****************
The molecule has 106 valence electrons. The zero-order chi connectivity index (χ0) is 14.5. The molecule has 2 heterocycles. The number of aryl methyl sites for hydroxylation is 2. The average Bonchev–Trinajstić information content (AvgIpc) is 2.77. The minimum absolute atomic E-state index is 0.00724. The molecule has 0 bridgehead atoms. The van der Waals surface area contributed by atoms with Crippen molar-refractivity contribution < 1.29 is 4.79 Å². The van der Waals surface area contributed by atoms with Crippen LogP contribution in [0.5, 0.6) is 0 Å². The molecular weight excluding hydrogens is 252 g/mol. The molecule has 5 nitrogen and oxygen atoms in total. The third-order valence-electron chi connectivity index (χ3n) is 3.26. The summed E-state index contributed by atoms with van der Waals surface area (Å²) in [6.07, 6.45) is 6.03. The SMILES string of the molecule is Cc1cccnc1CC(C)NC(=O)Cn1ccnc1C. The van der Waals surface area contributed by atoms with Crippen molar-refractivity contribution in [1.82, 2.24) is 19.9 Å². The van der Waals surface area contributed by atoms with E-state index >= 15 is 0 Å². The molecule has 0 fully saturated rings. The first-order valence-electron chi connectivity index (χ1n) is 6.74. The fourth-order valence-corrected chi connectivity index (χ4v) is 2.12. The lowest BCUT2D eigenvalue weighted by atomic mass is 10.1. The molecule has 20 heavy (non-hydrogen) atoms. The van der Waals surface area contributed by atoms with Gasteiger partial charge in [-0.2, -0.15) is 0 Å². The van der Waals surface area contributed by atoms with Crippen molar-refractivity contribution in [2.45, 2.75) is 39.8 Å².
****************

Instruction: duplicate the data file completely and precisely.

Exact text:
The molecule has 106 valence electrons. The zero-order chi connectivity index (χ0) is 14.5. The molecule has 2 heterocycles. The number of aryl methyl sites for hydroxylation is 2. The average Bonchev–Trinajstić information content (AvgIpc) is 2.77. The minimum absolute atomic E-state index is 0.00724. The molecule has 0 bridgehead atoms. The van der Waals surface area contributed by atoms with Crippen molar-refractivity contribution < 1.29 is 4.79 Å². The van der Waals surface area contributed by atoms with Crippen LogP contribution in [0.5, 0.6) is 0 Å². The molecular weight excluding hydrogens is 252 g/mol. The molecule has 5 nitrogen and oxygen atoms in total. The third-order valence-electron chi connectivity index (χ3n) is 3.26. The summed E-state index contributed by atoms with van der Waals surface area (Å²) in [6.07, 6.45) is 6.03. The SMILES string of the molecule is Cc1cccnc1CC(C)NC(=O)Cn1ccnc1C. The van der Waals surface area contributed by atoms with Crippen molar-refractivity contribution in [1.82, 2.24) is 19.9 Å². The van der Waals surface area contributed by atoms with E-state index >= 15 is 0 Å². The molecule has 0 fully saturated rings. The first-order valence-electron chi connectivity index (χ1n) is 6.74. The fourth-order valence-corrected chi connectivity index (χ4v) is 2.12. The lowest BCUT2D eigenvalue weighted by atomic mass is 10.1. The molecule has 20 heavy (non-hydrogen) atoms. The van der Waals surface area contributed by atoms with Gasteiger partial charge in [-0.2, -0.15) is 0 Å². The van der Waals surface area contributed by atoms with Crippen molar-refractivity contribution in [2.45, 2.75) is 39.8 Å².